I have put quotes around “Development” and “Production” because, within the Agile world, there is no concept of a “Development” phase nor a “Production” phase.
But regardless of Agile niceties, how do Agile projects go live?
Determining release dates with Agile
There are two ways in which Agile projects determine a release date, and there are pros and cons to each approach. The two approaches are:
- Specify a known date with uncertainty regarding around the feature set; I’ve called this a Fixed Date release, and,
- Specify a known feature set, with uncertainty regarding the exact date; I’ve called this a Fixed Feature release.
Fixed Date releases
In this approach, a release date is determined ahead of time and the team is committed to that date. However, no commitment is made to a full feature set. The best that the team can commit to are the highest priority items that the Product Owner requests.
Let us consider an example. If project Foo is releasing production-ready code at the end of each and every iteration, then it is reasonable to say that the project can go live as soon as the business feels the product (i.e., project Foo) has sufficient value. The following graph of earned value illustrates the point that I’m trying to make.
Even thought the team is not committed to a complete set of functionality, they will always be delivering the highest priority items. In this approach, I’m assuming that the project team will be working off a prioritized backlog. I do not feel that this is an unreasonable assumption considering this blog is about Agile software!
There is also an assumption that project Foo can deliver production-ready code at the end of each iteration. This is certainly possible, but difficult. It requires a much disciplined team who has embraced eXtreme Programming engineering practices (Continuous Integration, Test Drive Development, Refactoring). Even then, the software produced may not have been tested for performance, scalability etc.
In order to account for this, Scrum has the concept of a Stabilization Sprint. This is an iteration where the team is given the opportunity to perform any last minute testing and changes prior to going live.
Determining the release date by functionality
In this approach, a set of functionality is determined ahead of time and the team is committed to that functionality. However, no commitment is made to the delivery date. The best that the team can commit to is a range of dates determined from empirical data.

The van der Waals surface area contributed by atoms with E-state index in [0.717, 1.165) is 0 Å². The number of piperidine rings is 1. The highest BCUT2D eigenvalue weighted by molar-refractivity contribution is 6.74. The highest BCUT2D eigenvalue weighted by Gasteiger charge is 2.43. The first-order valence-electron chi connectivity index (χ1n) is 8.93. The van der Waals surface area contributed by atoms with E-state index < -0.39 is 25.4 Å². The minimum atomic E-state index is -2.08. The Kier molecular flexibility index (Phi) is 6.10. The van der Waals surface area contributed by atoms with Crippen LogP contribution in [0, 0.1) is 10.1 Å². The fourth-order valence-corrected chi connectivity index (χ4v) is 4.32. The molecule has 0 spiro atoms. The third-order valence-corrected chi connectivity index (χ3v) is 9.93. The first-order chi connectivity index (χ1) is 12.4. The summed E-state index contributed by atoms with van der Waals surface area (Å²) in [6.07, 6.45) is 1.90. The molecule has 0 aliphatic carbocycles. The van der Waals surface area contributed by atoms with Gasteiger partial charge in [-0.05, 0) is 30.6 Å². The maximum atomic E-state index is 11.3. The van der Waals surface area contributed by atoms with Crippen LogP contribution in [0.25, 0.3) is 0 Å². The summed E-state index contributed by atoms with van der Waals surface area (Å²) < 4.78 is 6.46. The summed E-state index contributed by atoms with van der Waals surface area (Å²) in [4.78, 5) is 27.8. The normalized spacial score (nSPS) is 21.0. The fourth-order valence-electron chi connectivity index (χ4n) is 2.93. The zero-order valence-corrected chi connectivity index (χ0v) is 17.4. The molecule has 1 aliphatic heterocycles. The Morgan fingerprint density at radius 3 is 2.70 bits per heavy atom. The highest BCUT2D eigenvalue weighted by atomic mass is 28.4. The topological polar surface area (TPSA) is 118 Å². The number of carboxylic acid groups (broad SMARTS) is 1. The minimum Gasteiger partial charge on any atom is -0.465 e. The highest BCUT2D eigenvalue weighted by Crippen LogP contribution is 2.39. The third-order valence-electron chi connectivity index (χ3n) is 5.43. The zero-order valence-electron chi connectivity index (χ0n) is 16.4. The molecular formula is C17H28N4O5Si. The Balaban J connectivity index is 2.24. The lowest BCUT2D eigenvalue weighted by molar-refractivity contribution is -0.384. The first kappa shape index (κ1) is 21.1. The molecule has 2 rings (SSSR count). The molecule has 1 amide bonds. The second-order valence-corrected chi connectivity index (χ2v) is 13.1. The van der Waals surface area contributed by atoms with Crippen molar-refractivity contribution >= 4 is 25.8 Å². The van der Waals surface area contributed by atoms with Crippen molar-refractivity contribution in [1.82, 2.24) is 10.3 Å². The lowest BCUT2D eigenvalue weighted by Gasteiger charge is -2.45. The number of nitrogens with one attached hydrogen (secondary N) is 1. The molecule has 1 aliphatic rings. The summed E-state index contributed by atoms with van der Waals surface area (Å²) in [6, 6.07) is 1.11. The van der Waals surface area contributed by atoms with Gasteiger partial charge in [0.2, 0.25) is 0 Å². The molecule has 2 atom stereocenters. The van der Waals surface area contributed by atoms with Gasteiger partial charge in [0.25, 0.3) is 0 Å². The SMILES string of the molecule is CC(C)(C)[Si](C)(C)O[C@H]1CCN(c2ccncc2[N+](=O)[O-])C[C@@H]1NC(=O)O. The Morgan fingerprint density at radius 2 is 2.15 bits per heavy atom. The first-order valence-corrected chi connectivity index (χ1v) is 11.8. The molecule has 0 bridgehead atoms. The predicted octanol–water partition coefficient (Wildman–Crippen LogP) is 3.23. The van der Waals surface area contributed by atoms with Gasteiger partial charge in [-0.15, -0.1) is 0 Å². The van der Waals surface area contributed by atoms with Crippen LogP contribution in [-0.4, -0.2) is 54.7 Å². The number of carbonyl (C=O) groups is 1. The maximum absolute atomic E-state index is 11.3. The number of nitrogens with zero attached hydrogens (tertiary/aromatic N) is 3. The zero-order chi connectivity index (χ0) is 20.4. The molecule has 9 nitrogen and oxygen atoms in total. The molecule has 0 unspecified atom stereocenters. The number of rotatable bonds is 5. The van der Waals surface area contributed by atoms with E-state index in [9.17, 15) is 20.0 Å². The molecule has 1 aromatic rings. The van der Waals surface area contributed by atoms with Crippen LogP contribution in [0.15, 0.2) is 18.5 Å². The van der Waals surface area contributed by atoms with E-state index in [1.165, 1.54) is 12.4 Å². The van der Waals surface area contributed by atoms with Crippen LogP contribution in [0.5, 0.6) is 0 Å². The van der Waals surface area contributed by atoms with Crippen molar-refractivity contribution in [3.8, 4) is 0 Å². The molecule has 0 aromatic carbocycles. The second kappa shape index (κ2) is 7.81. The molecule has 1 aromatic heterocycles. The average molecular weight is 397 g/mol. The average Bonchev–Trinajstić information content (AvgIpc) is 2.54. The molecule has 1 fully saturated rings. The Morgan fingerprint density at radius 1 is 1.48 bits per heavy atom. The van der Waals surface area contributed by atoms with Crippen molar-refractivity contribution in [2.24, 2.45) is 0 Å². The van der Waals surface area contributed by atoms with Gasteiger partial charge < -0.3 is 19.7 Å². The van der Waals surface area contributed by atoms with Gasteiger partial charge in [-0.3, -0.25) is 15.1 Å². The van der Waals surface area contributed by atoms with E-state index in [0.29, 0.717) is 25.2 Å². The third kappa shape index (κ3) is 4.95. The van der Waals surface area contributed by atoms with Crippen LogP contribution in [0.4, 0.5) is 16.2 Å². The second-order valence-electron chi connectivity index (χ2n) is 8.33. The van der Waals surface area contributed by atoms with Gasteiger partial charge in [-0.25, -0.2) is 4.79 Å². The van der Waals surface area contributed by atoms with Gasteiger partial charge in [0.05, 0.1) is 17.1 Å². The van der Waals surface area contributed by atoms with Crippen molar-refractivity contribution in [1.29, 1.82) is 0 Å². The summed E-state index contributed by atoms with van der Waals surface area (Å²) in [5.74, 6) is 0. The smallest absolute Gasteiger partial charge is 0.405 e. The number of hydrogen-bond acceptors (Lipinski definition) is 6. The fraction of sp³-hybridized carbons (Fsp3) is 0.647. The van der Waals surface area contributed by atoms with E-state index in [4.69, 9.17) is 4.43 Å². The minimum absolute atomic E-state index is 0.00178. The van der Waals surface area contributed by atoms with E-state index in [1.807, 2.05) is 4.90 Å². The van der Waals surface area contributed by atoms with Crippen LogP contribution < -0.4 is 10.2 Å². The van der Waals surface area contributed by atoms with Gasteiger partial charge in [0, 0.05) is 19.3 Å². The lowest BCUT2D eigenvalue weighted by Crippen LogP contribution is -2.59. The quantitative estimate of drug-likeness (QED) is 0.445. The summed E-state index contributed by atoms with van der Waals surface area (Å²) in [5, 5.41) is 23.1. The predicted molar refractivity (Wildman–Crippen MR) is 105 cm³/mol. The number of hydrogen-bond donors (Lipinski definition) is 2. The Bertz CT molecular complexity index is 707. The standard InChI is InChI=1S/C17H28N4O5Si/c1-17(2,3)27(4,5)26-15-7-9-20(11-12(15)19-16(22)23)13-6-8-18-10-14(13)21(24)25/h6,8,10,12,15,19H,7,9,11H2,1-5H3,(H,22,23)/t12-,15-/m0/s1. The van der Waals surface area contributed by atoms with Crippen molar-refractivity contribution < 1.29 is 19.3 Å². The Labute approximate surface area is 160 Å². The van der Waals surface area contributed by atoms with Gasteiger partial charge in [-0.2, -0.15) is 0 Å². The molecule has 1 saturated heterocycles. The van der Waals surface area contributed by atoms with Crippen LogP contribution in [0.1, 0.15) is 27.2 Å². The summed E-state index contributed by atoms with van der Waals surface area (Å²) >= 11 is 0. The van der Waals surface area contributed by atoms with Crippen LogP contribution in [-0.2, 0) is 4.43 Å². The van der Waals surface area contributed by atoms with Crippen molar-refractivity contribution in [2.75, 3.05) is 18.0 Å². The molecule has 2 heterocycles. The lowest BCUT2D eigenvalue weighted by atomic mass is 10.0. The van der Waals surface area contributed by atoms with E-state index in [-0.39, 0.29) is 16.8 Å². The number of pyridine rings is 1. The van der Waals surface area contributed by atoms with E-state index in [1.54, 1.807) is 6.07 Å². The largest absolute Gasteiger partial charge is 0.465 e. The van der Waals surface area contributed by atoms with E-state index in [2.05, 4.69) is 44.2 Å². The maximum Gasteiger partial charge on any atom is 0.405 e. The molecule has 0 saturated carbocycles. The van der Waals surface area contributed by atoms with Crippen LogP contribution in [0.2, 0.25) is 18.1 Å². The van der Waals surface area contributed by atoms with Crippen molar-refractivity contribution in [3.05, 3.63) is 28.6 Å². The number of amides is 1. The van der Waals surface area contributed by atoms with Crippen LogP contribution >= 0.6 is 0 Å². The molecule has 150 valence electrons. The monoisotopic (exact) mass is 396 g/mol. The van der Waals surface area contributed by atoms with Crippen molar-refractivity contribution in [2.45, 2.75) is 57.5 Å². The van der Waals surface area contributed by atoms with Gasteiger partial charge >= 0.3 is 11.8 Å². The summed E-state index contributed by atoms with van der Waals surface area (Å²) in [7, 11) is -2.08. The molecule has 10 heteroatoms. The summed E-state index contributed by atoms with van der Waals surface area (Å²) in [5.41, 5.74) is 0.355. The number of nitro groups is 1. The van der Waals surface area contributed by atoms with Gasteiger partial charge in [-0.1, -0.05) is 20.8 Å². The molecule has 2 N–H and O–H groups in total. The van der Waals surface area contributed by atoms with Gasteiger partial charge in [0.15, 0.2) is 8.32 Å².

Let us again consider an example. If project Bar is consistently completing a number of functions per iteration and we have an estimate for the total number of functions for a release, then we can estimate a likely completion date. [More specifically we can estimate a range of dates between which the project is likely to be completed.]
The following graph of earned value illustrates this point.
This graph shows the gradual completion of work, but it doesn’t clearly indicate new work or functionality being introduced into the project team. A more useful graph is the Enhanced Burndown graph from Mike Cohn. This clearly shows new functionality (all work below the x-axis).
From the graph above we can estimate the the team will take between 6 and 8 iterations to complete the project. A full description Mike Cohn’s Enhanced Burndown graph can be found below .
It’s common for inexperienced teams to adopt Scrum, but fail to fully understand the necessary changes in behavior. Part of the difficultly with releasing by functionality is that Product Owners are not familiar with using the backlog to control project scope [via prioritization and multiple releases.] They’re accustomed to getting everything they ask for, so naturally they’ll continue to insist that everything is required.
This can lead to a failure pattern if the release date is predefined, but the PO is unwilling to prioritize and cut scope. In these instances it is necessary for the team to work closely with the PO to determine what can be released within the timeframe and to prioritize accordingly.
 Mike Cohn’s Alternative Burndown graph.
Note: Older articles can also be found at: http://kanemar.wordpress.com